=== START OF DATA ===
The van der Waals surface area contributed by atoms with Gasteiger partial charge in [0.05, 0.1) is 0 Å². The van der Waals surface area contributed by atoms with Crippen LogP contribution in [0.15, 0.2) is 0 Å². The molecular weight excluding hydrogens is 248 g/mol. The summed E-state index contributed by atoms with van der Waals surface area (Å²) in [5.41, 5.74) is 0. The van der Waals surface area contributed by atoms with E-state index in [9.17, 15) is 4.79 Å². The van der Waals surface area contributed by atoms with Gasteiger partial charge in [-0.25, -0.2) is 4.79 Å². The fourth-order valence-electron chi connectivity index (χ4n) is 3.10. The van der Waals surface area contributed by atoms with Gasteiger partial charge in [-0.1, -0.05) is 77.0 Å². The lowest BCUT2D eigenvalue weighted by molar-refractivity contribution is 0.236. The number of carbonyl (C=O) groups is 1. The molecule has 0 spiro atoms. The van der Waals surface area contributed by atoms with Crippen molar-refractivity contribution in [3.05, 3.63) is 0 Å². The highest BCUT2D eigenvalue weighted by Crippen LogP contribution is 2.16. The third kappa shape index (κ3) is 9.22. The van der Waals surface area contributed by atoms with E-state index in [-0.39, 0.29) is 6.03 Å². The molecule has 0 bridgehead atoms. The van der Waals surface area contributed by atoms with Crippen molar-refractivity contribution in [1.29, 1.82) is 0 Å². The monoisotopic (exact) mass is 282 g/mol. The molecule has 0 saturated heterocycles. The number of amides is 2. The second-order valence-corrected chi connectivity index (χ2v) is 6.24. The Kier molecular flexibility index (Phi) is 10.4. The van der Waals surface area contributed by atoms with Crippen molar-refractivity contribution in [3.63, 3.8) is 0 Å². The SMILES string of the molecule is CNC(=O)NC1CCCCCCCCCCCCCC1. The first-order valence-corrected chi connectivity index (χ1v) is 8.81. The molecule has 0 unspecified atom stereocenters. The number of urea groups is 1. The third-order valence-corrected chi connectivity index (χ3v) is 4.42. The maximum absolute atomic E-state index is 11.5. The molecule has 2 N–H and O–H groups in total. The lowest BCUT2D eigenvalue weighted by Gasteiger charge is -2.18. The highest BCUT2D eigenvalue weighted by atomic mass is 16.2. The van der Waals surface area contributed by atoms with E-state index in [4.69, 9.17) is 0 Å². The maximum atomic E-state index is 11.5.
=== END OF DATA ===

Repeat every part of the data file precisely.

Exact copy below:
The van der Waals surface area contributed by atoms with Gasteiger partial charge in [0.05, 0.1) is 0 Å². The van der Waals surface area contributed by atoms with Crippen LogP contribution in [0.15, 0.2) is 0 Å². The molecular weight excluding hydrogens is 248 g/mol. The summed E-state index contributed by atoms with van der Waals surface area (Å²) in [5.41, 5.74) is 0. The van der Waals surface area contributed by atoms with E-state index in [9.17, 15) is 4.79 Å². The van der Waals surface area contributed by atoms with Gasteiger partial charge in [-0.25, -0.2) is 4.79 Å². The fourth-order valence-electron chi connectivity index (χ4n) is 3.10. The van der Waals surface area contributed by atoms with Gasteiger partial charge in [-0.1, -0.05) is 77.0 Å². The lowest BCUT2D eigenvalue weighted by molar-refractivity contribution is 0.236. The number of carbonyl (C=O) groups is 1. The molecule has 0 spiro atoms. The van der Waals surface area contributed by atoms with Crippen molar-refractivity contribution in [3.05, 3.63) is 0 Å². The highest BCUT2D eigenvalue weighted by Crippen LogP contribution is 2.16. The third kappa shape index (κ3) is 9.22. The van der Waals surface area contributed by atoms with E-state index in [-0.39, 0.29) is 6.03 Å². The molecule has 0 bridgehead atoms. The van der Waals surface area contributed by atoms with Crippen molar-refractivity contribution in [1.29, 1.82) is 0 Å². The monoisotopic (exact) mass is 282 g/mol. The molecule has 0 saturated heterocycles. The number of amides is 2. The second-order valence-corrected chi connectivity index (χ2v) is 6.24. The Kier molecular flexibility index (Phi) is 10.4. The van der Waals surface area contributed by atoms with Crippen molar-refractivity contribution in [3.63, 3.8) is 0 Å². The SMILES string of the molecule is CNC(=O)NC1CCCCCCCCCCCCCC1. The first-order valence-corrected chi connectivity index (χ1v) is 8.81. The molecule has 0 unspecified atom stereocenters. The number of urea groups is 1. The third-order valence-corrected chi connectivity index (χ3v) is 4.42. The maximum absolute atomic E-state index is 11.5. The molecule has 2 N–H and O–H groups in total. The lowest BCUT2D eigenvalue weighted by Gasteiger charge is -2.18. The highest BCUT2D eigenvalue weighted by atomic mass is 16.2. The van der Waals surface area contributed by atoms with E-state index in [4.69, 9.17) is 0 Å². The maximum atomic E-state index is 11.5.